On this day, I have perfected your religion and completed my favor upon you, and I was satisfied that Islam be your religion.And upon the Revelation of this Verse, Shiites have consolidated it to be a core matter of their 'Aqeedah to believe in the Imamate of 'Ali and his household as Allah mentioned the perfection of His religion after the declaration of 'Ali as the leader of the Muslim Ummah. Therefore, without the belief in 'Ali as the rightful successor after Muhammad as Amirul Mumineen, one's Islam is concluded to be imperfect and incomplete.
The Shiites believe that after the death of the Prophet, while Hazrat 'Ali and Fatima were busy with the funeral rites, Abu Bakr and 'Umar conspired at Saqifa to usurp power from 'Ali who was to be the rightful successor. Enraged that the decision was made without their consent, the supporters of 'Ali then went to Fatima's house to mobilize a revolt but 'Umar arrived there just in the nick of time with the threat to burn down the house of Fatima for it had become a place of fitna. After this, 'Ali, for the sake of unity, performs taqiya and does not claim his right to be the leader allowing Abu Bakr, then 'Umar, then 'Uthman to take up his position as Amirul Mumineen.
This is an extremely abridged summary of the Shiite historical narration but the gist of the matter is that the Imamate of 'Ali is a Godsent Revelation unto Muhammad following the declaration of which Allah stated that the religion is perfected and thus for one's Islam to be accepted as whole it is absolutely fundamental to believe in the Right of Hazrat 'Ali to be the Imam. Denial of this right makes Abu Bakr, 'Umar and 'Uthman have their religion rendered defective and drag them into the position of those against whom a believer in God is to perform Tabarra.
Unfortunately, the length of this article does not permit us to go into the depths of these matters. It is a historical debate and multitudes of opinions against even among the Shiites. In brief, the Shiites, due to their such beliefs, are often called the Rafidah, meaning "the Rejectors," because they rejected the legitimacy of the Caliphate. A historian with expertise in this field will be able to provide better elucidation of these things. For now, it would be better to divulge the Usul ad-Din as intended at the beginning of this text.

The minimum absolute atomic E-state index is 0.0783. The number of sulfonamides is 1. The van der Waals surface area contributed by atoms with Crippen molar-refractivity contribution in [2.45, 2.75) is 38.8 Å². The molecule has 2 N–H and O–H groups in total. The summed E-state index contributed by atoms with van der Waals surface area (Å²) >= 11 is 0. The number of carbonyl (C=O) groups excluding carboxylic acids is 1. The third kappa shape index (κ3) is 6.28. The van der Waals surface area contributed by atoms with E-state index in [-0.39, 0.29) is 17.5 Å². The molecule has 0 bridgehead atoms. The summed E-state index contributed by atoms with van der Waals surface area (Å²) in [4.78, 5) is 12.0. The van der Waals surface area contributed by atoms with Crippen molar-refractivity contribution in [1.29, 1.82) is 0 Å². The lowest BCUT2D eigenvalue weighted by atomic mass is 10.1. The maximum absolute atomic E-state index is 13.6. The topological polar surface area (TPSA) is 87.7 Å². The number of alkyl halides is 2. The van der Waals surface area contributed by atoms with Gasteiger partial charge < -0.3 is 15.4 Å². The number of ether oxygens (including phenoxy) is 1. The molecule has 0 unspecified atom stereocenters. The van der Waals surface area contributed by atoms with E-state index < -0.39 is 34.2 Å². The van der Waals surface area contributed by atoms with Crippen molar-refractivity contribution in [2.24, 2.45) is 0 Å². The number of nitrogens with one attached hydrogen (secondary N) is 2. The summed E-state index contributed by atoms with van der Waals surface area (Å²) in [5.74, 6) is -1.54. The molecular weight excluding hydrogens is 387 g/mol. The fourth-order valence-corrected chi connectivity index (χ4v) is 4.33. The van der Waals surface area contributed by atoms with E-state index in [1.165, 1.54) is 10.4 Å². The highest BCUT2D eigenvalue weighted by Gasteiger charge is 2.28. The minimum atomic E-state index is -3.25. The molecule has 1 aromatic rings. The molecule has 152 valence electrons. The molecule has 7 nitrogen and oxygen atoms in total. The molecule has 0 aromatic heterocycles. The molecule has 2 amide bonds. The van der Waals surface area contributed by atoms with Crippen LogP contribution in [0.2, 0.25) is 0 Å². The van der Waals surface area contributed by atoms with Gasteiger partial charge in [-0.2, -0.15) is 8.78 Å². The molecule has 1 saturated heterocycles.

The first of the five Usul ad-Din of Shiite Islam is belief in the Oneness of God. This is very simple and a shared foundation between Shiites and Sunnis. The concept is basic. There is no deity but God, the One God of Abraham. He is Allah. He has no beginning nor end. He is Eternal, Ever-living, Creator of all that exists, seen and unseen.
Akin to Sunnis, Shiites believe God is Omniscient, Omnipotent and His Essence is Immanent throughout all of creation. He is the Lord of all things and His Power is what sustains the Heavens and the Earth and everything in between and beyond. In order to have a more thorough understanding of God in Shiite Islam I suggest readers to look into this book by Sayyid Mujtaba Musavi Lari.
It is the belief that Sovereignty belongs only to God that supports the legitimacy of the Imamate over the Caliphate, since the Imam was chosen by Allah and this decision was revealed to Muhammad to be declared to the Ummah at Ghadeer-e-Khum and the Sole Authority of God over all things deems it impossible for any to reverse this decision and claim the right for themselves in place of 'Ali.
Next, we have the belief in 'Adalah, that is Divine Justice. Shiites believe that there is intrinsic good or evil in things, and that God commands them to do the good things and shun the evil. They believe that God acts according to a purpose or design, and human reason cannot comprehend this design or purpose in its entirety, though man must always strive to understand as much as he can.
The Sunnis do not consider Justice of God as part of the fundamentals of their creed. It subscribes to the view that nothing is good or evil on its own, and that whatever God has commanded people to do became good by the virtue of His Command, and whatever He has forbidden has become evil.
Third comes the belief in Prophethood, that is, Nabuwwat. This is the belief that God has sent forward His Message unto mankind through the vessel of divinely appointed Prophets, infallible and sinless, sound of mind and body, devoted to the propagation of God's Sacred Plan.